Finally, a project management consultant could also train or brief the team who will be working on the project. They might even be brought back periodically to monitor progress and address scope creep.
Essential skills for a project management consultant
Most importantly, a project management consultant will have deep knowledge of the project management field. They also need a strong understanding of budgeting and resource allocation. Clients are trusting them to help their project finish on time, within scope, and within budget!
Project management consultants will be well versed in methodologies like lean, agile, Kanban, and waterfall, and might even specialize in one or two. They’ll also have fluency in different project management tools like Trello, Jira, and Asana, so they can help companies decide which is best for them.
Like other types of managers, soft skills are crucial for project management consultants. They’re dealing with many different types of people, and helping them cooperate towards a common goal. Good PM consultants are well-organized, with strong communication and interpersonal skills.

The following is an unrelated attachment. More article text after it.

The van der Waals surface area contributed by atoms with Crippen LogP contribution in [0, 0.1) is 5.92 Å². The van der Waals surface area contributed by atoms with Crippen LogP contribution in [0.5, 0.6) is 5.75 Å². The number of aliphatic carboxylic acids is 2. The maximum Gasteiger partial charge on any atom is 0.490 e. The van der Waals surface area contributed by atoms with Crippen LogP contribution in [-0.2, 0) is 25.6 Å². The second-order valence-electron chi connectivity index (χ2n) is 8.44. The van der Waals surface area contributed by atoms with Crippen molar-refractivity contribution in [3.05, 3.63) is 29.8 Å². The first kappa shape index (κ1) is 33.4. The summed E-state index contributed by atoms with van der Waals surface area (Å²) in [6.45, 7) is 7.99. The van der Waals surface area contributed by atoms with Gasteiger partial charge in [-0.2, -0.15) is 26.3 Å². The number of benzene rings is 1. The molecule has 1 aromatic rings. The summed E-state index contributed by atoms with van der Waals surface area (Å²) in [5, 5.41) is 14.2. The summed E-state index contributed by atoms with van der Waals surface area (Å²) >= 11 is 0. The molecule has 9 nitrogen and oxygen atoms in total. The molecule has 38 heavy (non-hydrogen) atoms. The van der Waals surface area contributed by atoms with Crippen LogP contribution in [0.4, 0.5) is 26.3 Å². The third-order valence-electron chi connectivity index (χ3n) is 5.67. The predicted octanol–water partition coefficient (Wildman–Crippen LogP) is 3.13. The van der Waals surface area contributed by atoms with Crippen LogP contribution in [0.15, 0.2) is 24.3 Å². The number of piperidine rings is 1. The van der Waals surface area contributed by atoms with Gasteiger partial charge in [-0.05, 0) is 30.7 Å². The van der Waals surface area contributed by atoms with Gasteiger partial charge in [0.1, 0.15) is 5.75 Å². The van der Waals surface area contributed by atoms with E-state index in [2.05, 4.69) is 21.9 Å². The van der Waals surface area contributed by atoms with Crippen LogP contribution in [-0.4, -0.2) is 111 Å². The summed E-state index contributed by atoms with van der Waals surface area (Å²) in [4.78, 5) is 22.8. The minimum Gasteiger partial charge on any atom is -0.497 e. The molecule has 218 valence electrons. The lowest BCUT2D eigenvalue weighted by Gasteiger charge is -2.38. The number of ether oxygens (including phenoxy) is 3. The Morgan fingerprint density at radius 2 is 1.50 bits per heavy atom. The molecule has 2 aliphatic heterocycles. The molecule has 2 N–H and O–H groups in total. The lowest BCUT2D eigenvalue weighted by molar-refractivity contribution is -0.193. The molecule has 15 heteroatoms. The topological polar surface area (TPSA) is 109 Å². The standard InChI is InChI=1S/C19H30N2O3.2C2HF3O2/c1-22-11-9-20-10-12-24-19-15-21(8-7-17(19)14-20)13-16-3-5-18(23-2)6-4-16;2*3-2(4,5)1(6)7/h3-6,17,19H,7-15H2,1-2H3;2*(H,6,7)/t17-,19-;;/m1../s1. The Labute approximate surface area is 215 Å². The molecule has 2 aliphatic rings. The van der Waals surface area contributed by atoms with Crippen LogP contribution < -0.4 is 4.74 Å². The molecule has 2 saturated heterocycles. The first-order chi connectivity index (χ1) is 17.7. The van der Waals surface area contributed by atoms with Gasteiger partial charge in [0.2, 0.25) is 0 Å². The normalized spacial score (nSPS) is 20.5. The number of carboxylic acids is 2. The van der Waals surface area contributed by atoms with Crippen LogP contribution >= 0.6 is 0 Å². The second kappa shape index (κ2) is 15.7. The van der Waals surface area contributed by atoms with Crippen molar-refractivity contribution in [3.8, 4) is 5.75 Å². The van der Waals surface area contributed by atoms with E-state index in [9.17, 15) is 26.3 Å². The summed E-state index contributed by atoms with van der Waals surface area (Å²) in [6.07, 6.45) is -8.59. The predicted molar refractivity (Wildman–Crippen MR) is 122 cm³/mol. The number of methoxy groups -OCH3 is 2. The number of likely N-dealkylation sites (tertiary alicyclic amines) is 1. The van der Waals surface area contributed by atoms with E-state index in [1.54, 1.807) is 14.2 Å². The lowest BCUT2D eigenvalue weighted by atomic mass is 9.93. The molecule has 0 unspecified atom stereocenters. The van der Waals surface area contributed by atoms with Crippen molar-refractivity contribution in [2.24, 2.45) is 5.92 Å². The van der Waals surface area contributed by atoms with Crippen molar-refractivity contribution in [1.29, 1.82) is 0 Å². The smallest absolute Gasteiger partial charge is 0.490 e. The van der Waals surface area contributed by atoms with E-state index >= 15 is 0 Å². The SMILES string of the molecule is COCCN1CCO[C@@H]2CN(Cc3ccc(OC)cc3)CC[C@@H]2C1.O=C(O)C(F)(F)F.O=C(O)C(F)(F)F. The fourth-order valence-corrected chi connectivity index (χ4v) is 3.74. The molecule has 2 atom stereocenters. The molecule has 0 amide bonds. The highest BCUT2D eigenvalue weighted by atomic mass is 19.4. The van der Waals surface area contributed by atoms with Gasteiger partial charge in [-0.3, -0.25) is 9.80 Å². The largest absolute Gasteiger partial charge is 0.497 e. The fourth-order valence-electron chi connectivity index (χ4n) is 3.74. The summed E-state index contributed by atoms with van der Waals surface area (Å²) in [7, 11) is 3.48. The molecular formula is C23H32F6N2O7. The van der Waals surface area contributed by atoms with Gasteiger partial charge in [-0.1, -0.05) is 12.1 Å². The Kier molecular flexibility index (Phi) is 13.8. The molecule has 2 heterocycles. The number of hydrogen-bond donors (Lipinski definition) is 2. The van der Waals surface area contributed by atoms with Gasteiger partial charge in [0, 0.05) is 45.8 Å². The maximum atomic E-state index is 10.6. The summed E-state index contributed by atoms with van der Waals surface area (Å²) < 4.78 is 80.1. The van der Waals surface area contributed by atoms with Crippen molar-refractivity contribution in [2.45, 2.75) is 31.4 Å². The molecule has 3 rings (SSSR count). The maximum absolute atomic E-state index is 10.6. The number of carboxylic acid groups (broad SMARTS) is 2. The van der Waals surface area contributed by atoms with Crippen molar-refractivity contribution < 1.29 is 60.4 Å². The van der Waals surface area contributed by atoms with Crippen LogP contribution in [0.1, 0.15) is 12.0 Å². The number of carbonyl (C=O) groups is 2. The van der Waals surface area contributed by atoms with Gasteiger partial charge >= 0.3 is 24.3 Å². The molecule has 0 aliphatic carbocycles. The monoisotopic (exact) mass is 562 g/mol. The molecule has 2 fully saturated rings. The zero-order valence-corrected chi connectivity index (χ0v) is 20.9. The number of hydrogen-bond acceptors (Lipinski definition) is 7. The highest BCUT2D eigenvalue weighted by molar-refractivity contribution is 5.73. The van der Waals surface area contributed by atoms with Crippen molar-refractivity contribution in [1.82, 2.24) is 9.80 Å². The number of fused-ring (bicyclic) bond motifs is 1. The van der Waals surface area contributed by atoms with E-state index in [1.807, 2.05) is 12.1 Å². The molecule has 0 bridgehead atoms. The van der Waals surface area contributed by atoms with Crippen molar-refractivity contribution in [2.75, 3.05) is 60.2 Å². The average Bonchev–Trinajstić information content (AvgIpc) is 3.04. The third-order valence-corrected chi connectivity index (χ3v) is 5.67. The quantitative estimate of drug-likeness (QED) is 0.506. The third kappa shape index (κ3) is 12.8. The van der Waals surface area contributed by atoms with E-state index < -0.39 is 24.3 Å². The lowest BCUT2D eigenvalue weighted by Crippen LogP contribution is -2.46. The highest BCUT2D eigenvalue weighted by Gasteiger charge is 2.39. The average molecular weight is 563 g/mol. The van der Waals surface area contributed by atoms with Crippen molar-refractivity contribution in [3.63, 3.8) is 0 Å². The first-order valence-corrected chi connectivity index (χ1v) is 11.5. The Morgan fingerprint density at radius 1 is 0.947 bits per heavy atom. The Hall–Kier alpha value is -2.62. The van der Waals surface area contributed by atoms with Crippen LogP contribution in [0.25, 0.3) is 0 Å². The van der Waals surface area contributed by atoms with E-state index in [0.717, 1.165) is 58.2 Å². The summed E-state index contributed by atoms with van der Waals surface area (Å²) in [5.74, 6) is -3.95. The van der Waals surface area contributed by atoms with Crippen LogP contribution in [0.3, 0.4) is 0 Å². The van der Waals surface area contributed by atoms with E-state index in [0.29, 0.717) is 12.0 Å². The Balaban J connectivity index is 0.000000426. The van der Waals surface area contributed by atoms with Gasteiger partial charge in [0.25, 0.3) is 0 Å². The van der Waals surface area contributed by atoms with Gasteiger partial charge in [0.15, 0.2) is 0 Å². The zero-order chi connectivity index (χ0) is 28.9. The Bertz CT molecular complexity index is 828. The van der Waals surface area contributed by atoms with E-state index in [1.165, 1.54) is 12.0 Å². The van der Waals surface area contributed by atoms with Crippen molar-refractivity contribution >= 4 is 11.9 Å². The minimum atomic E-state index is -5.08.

Depending on their specialization, PM consultants will have industry-specific experience and knowledge, too. For example, a consultant who focuses on opening restaurants will understand zoning and bylaws in their region.
Should you work with a PM consultant or hire?
There are many situations where you’re better off working with a consultant, than hiring a new employee.
If you’re a small team or a small company, hiring a full-time project management expert might not make sense. Instead, a consultant could help you choose some project management tools, set them up, and create strong workflows you can rely on over and over.
Another situation where you might need a consultant is if the project (or type of project) is a one-time thing. In that case, a great consultant could help you prepare, and make sure the unfamiliar project is a success.
Finally, keep in mind that choosing between a consultant and employee doesn’t need to be an either/or situation. The advice and strategy a great consultant will give you can be a huge asset to your in-house staff. If you don’t have anyone in-house, you could even contract a freelance project manager to execute their vision!
How to get the right project management consultant